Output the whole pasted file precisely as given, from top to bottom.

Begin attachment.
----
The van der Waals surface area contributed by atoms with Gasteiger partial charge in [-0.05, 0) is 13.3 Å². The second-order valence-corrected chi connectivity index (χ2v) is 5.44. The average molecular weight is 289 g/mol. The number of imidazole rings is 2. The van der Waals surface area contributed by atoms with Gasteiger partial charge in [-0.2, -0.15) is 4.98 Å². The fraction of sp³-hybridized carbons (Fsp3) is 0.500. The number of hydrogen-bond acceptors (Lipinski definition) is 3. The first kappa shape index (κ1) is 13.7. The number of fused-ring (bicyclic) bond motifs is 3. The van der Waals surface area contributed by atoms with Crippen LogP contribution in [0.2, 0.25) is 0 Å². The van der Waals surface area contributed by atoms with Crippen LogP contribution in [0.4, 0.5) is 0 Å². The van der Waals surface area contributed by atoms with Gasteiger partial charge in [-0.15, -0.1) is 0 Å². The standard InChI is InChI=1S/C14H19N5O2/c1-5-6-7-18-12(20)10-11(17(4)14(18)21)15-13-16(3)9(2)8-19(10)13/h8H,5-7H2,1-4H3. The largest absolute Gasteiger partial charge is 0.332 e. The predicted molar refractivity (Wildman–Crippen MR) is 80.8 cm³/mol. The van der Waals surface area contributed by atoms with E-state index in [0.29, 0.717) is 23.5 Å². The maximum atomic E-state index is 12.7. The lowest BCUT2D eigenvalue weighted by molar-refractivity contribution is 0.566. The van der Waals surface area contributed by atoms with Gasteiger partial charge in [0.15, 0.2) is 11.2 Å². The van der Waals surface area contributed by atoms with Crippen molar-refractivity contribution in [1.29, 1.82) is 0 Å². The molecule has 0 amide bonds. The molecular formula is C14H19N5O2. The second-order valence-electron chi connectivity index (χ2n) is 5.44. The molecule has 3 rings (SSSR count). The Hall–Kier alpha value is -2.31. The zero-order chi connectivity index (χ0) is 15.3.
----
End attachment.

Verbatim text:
The van der Waals surface area contributed by atoms with Gasteiger partial charge in [-0.05, 0) is 13.3 Å². The second-order valence-corrected chi connectivity index (χ2v) is 5.44. The average molecular weight is 289 g/mol. The number of imidazole rings is 2. The van der Waals surface area contributed by atoms with Gasteiger partial charge in [-0.2, -0.15) is 4.98 Å². The fraction of sp³-hybridized carbons (Fsp3) is 0.500. The number of hydrogen-bond acceptors (Lipinski definition) is 3. The first kappa shape index (κ1) is 13.7. The number of fused-ring (bicyclic) bond motifs is 3. The van der Waals surface area contributed by atoms with Crippen LogP contribution in [0.2, 0.25) is 0 Å². The van der Waals surface area contributed by atoms with Crippen LogP contribution in [0.4, 0.5) is 0 Å². The van der Waals surface area contributed by atoms with Gasteiger partial charge in [-0.15, -0.1) is 0 Å². The standard InChI is InChI=1S/C14H19N5O2/c1-5-6-7-18-12(20)10-11(17(4)14(18)21)15-13-16(3)9(2)8-19(10)13/h8H,5-7H2,1-4H3. The largest absolute Gasteiger partial charge is 0.332 e. The predicted molar refractivity (Wildman–Crippen MR) is 80.8 cm³/mol. The van der Waals surface area contributed by atoms with E-state index in [0.29, 0.717) is 23.5 Å². The maximum atomic E-state index is 12.7. The lowest BCUT2D eigenvalue weighted by molar-refractivity contribution is 0.566. The van der Waals surface area contributed by atoms with Gasteiger partial charge in [0.15, 0.2) is 11.2 Å². The van der Waals surface area contributed by atoms with Crippen molar-refractivity contribution in [1.29, 1.82) is 0 Å². The molecule has 0 amide bonds. The molecular formula is C14H19N5O2. The second-order valence-electron chi connectivity index (χ2n) is 5.44. The molecule has 3 rings (SSSR count). The Hall–Kier alpha value is -2.31. The zero-order chi connectivity index (χ0) is 15.3.